This was yesterday's writing prompt:
I propped my book open and stared listlessly at the page of the Georgics where tomorrow’s lesson began. . . . “Primus ego in patriam mecum . . . deducam Musas”; “for I shall be the first, if I live, to bring the Muse into my country.” [Our teacher] . . . explained to us that “patria” here meant, not even a nation, or even a province, but the little rural neighborhood on the Mincio where the poet was born. This was not a boast, but a hope, at once bold and devoutly humble, that he might bring the Muse (but lately come to Italy from her cloudy Grecian mountains), not to the capital, the palatia Romana, but to his own little “country”; to his father’s fields, “sloping down to the river and to the old beech trees with broken tops.”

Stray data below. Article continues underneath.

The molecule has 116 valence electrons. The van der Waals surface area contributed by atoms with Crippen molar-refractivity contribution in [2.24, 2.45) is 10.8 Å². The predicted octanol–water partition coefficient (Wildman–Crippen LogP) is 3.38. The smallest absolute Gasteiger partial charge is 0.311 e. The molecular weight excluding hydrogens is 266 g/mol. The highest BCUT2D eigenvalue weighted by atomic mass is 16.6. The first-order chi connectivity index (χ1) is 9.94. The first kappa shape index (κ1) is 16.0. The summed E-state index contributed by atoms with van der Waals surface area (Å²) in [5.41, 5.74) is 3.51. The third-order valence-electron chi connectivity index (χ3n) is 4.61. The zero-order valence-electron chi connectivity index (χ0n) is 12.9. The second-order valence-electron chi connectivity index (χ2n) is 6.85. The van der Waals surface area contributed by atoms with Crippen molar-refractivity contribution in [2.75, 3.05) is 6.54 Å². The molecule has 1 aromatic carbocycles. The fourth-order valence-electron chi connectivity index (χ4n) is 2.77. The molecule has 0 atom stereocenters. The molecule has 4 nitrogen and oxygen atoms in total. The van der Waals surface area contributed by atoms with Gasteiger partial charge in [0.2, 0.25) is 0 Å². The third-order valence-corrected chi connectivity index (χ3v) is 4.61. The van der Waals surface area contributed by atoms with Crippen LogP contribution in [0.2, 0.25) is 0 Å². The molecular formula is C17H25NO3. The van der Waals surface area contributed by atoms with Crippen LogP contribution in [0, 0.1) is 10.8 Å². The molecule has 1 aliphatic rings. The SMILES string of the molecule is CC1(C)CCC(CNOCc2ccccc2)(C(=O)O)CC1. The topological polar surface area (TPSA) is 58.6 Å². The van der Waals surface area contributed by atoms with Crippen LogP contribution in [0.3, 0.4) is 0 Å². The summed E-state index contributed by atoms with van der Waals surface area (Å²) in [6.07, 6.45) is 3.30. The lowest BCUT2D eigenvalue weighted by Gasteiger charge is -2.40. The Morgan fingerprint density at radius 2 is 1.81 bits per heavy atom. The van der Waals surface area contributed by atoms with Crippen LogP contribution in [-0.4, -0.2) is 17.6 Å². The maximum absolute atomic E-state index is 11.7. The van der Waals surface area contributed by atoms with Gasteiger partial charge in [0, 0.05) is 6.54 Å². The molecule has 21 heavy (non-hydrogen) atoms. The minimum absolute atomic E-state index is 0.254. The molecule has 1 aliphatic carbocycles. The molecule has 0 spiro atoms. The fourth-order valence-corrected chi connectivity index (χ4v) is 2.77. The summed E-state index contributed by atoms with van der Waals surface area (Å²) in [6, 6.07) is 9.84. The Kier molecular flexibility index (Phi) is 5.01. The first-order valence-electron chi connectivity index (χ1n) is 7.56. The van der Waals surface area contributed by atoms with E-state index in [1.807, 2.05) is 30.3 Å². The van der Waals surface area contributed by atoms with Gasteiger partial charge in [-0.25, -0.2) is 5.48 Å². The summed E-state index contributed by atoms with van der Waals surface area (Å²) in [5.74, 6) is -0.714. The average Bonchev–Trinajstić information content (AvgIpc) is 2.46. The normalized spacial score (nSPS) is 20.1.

—Willa Cather, My Ántonia
And it was a good prompt too: I am so pleased with the poem I drafted, which came to me swiftly and easily, as if it had been waiting for me. I worked on it till mid-morning, and then sighed and returned to my unromantic life; but as I hung laundry and read emails, I hugged my infant poem to my chest, and it gave me warmth.
Yesterday's ice storm was a mess. Twice, I scraped and salted the driveway and sidewalks, but this morning everything has frozen hard again. At least we have heat and power (those poor Texans) as well as a break between storms (my Chicago son says they've had measurable snow for ten days straight).
Today: my 8 a.m. exercise class; then some Frost Place stuff, and laundry, and floors; and in the afternoon a phone call with Teresa about our Millay reading project; plus ice scraping, if the air warms up enough to trigger some melting.
I'm in a giddy mood, though . . . My thoughts are coursing and connecting, not just in poems but in other ways too. It's exhilarating, these snaps of synthesis and discovery. Body and brain and spirit--alive.